Photography And Context
Like all visual media and art works, we rely heavily on context to understand and appreciate photographs. Without context, we risk misinterpreting what we are looking at; we may under (or over) estimate its value - or misunderstand the intentions of the photographer that produced the image.
All photographic images contain contextual information that may be immediately obvious or may require interpretation. Context may also be provided from the situation in which a photograph is presented or found – ie, printed media, a gallery, TV etc.
We can look at context in three different forms: internal, original and external…
Internal context refers to the subject matter of the image and what is immediately obvious from looking at it. For example, a close-up, ‘still life’ picture of an apple on a table requires no interpretation on behalf of the viewer (assuming he or she knows what an apple is) and carries no meaning beyond what is obvious in the photograph.
But as is pointed out in Criticising Photographs, even a more complex and emotionally involving image such as an accident involving the death of a small child carries its own internal context and is largely self-explanatory – providing the viewer knows something about road traffic accidents and the significance of a blanket covering a body in the street.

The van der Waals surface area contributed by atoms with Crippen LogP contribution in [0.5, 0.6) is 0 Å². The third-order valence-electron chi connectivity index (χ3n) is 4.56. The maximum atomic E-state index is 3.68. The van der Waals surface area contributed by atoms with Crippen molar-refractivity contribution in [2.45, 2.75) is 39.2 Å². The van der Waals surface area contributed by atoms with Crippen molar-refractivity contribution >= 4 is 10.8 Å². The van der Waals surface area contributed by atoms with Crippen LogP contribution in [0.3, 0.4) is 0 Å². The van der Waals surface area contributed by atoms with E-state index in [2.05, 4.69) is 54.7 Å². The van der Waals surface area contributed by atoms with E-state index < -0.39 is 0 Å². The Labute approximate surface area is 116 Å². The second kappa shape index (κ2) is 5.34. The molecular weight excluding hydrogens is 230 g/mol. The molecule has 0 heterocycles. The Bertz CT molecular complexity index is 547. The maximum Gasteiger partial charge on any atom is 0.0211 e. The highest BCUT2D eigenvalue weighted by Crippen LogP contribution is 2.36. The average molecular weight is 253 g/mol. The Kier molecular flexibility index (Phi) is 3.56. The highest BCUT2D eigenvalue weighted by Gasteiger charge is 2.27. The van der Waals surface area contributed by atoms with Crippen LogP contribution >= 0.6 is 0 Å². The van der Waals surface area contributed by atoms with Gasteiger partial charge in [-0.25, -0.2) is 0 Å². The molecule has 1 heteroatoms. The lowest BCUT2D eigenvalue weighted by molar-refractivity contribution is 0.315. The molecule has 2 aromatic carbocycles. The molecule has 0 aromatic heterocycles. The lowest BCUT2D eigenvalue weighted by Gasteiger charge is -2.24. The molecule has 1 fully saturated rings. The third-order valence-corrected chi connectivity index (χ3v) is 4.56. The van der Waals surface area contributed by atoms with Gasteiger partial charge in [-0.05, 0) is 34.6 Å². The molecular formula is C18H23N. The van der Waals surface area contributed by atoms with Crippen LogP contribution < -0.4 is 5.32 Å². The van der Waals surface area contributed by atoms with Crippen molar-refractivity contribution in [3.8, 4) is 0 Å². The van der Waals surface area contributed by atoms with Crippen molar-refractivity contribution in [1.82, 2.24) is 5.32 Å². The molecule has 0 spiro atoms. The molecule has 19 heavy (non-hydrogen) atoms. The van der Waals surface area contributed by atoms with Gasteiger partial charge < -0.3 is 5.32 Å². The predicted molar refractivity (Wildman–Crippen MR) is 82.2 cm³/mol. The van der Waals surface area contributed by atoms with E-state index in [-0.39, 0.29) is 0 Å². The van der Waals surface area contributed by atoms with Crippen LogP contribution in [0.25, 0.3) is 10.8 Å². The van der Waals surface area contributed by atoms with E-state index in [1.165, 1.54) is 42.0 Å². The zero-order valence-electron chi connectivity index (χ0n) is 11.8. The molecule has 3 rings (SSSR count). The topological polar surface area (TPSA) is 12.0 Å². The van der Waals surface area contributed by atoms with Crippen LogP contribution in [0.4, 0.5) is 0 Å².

Original context refers to information (which may or may not be known) on the background of an image and/or the intentions of the photographer that produced it. This may require an understanding of the mindset of the photographer and familiarity with their other work - for example, knowing that photography was one of several mediums in which Andy Warhol worked and that he often manipulated photographs for artistic effect.
Understanding original context in some images may also require a wider understanding of art or photography. Criticising Photography uses the example of Sherrie Levine’s copies of Walker Evans’ photographs...
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